Curator profile: Philip Zea
April 15, 2009 | "Although I have lived elsewhere," Philip Zea says, "it looks like I'm contained by the Connecticut Valley." More specifically, by the remarkable microcosm of Deerfield, Massachusetts, where he has served the unique living museum Historic Deerfield in one capacity or another, most recently as president, for more than twenty-three years.
Sense of place, Zea says, is central to his interest in our cultural history, and Historic Deerfield's greatest strength. In a transient society like ours, he observes, most people are too little aware of their surroundings. By placing people within the context of their landscape, we begin to understand how each comes to affect the other. Context is not only the crux of cultural history, it also helps us make more intelligent decisions going forward. And context, of course, is Historic Deerfield's forte. The town's landscape is astonishingly well preserved. The plan laid out by the seventeenth-century English pioneers who settled this lush spot along the Connecticut River survives intact, and although Deerfield's houses date from different periods, Federal as well as colonial, their frame remains the original forty-three house lots the founders inscribed along Main Street. Perhaps even more remarkable, lush meadows and farms still extend right to the town center. Enhanced by the museum's extraordinary collection of period furniture, ceramics, silver, and fabrics, and the documentation developed by half a century of scholarly research, the sense of place here is palpable.
Zea could not feel other than at home in Deerfield. Raised just seventy miles upriver in Meriden, New Hampshire, he went at age eighteen to study history at Wesleyan University in the town that had been the river's principal colonial-era port-Middletown, Connecticut. He first arrived at Historic Deerfield as a summer fellow following his junior year at Wesleyan. He returned as assistant curator in 1981, after graduating from the University of Delaware's prestigious Winterthur Program in American Material Culture. Aside from a four-year absence, which he spent as curator of furniture at Colonial Williamsburg and as vice-president for museums and collections at the Society for the Preservation of New England Antiquities (now Historic New England), he has been resident in Deerfield ever since.
Zea's special interest in furniture is a legacy, he says. His father is a highly skilled cabinetmaker, and it was from him that Zea gained an appreciation of antique furniture and learned how it was made.
"There's an equation there," he explains. "It has to do with the maker, the guy who harnesses the technology but also has business relationships with other people who provide other finished products and skills that the [cabinetmaker] then factors into an acceptable product for patrons." A mahogany chest of drawers purchased by an early eighteenth-century Deerfield minister or merchant, for example, records in its West Indian timber and the gloss of varnish brought from Africa the cosmopolitan connections of this seemingly remote, frontier community.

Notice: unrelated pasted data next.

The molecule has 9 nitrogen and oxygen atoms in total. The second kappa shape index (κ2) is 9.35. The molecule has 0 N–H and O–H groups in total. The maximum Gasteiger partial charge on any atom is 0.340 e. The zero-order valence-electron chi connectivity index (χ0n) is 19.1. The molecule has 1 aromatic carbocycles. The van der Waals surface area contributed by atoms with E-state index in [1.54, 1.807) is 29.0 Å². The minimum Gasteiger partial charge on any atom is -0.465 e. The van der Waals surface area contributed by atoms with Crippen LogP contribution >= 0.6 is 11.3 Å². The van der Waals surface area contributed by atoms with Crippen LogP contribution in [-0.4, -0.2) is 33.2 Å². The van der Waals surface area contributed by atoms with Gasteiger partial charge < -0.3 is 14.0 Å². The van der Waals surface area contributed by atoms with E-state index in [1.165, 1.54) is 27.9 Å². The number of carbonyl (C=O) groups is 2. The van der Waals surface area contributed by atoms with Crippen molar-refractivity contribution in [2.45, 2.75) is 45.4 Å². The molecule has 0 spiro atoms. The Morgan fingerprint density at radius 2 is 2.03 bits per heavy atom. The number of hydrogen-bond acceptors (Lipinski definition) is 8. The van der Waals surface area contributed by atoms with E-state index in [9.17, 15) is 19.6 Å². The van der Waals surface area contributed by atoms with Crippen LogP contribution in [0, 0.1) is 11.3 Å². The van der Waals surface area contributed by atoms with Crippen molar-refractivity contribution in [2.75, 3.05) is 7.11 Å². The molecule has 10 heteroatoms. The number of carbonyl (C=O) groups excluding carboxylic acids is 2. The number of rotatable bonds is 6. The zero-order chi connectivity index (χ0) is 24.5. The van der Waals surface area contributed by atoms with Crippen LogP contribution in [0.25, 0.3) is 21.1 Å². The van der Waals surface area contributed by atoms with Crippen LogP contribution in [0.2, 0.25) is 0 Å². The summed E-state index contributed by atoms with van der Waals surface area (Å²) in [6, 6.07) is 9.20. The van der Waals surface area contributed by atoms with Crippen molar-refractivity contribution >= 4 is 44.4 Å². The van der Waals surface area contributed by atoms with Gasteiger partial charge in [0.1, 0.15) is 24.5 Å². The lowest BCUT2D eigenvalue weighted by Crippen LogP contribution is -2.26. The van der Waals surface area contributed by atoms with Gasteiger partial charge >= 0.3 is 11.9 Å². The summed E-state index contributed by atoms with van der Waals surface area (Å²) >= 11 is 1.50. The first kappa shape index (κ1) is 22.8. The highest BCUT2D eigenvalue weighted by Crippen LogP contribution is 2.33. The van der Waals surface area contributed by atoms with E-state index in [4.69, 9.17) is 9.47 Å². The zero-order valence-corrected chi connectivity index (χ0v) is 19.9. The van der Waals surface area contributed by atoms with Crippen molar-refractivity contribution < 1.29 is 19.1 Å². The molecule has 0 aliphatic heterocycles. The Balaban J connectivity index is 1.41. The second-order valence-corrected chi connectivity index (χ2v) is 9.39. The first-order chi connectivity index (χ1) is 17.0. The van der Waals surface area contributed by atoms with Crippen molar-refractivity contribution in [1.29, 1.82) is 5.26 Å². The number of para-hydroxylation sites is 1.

Despite his scholarly credentials and buttoned-down Yankee manner, Zea is remarkably free of self-importance. As a freshly minted B.A. he did a stint as a costumed interpreter at nearby Old Sturbridge Village and even now will not refuse a request to pose in eighteenth-century artisan's garb, as if making a delivery to one of Deerfield's historic houses. He has an aversion to ivory towers. If that is where you stay, he insists, as a curator you are a failure. You need to connect with the public and—this is close to his heart—curators need to be "institutional shoppers." Zea has been fascinated by what he calls "the hunt" since childhood. He made his first significant acquisition at age twelve when he found a late seventeenth-century document box in a local rummage sale in New Hampshire. He recognized the initials on the box as those of a local family.
Zea continues to frequent auctions and sales as often as he can, and he brought the Antiques Dealers' Association of America's fall show back to Deerfield in 2003. It has since earned a reputation as the best antiques show in New England. The presence of the show also builds synergy. Dealers and collectors use the museum's collections as a reference tool. Zea's services in this area played a major part in the ADA's decision to honor him this month at the Philadelphia Antiques Show with its 2009 Award of Merit, which it grants annually to "a distinguished leader in the antiques industry."
But if the efforts of Zea and Historic Deerfield help the antiques business, they also create opportunities for the museum. There is a neoclassical stand, for example, "in superb condition" that the acquisitions committee purchased at the 2008 show. Inside a drawer was penciled "Noah Wells, Shelburne, Massachusetts" and a date June 28, 1834, with this note: "Start for Attica NY on Tuesday next the first of July." Anyone in Deerfield knows that Shelburne is the next town to the northwest. It was Historic Deerfield librarian David Bosse who recognized Attica as the New York community that was home to Mary P. Wells Smith, author of the 1902 historical novel The Boy Captive of Old Deerfield, a book that did much to create broader awareness of Deerfield's place in American history. A genealogical check revealed that Noah was Mary's father. Another bit of context, another connection, and an ever stronger sense of place for Historic Deerfield and Philip Zea.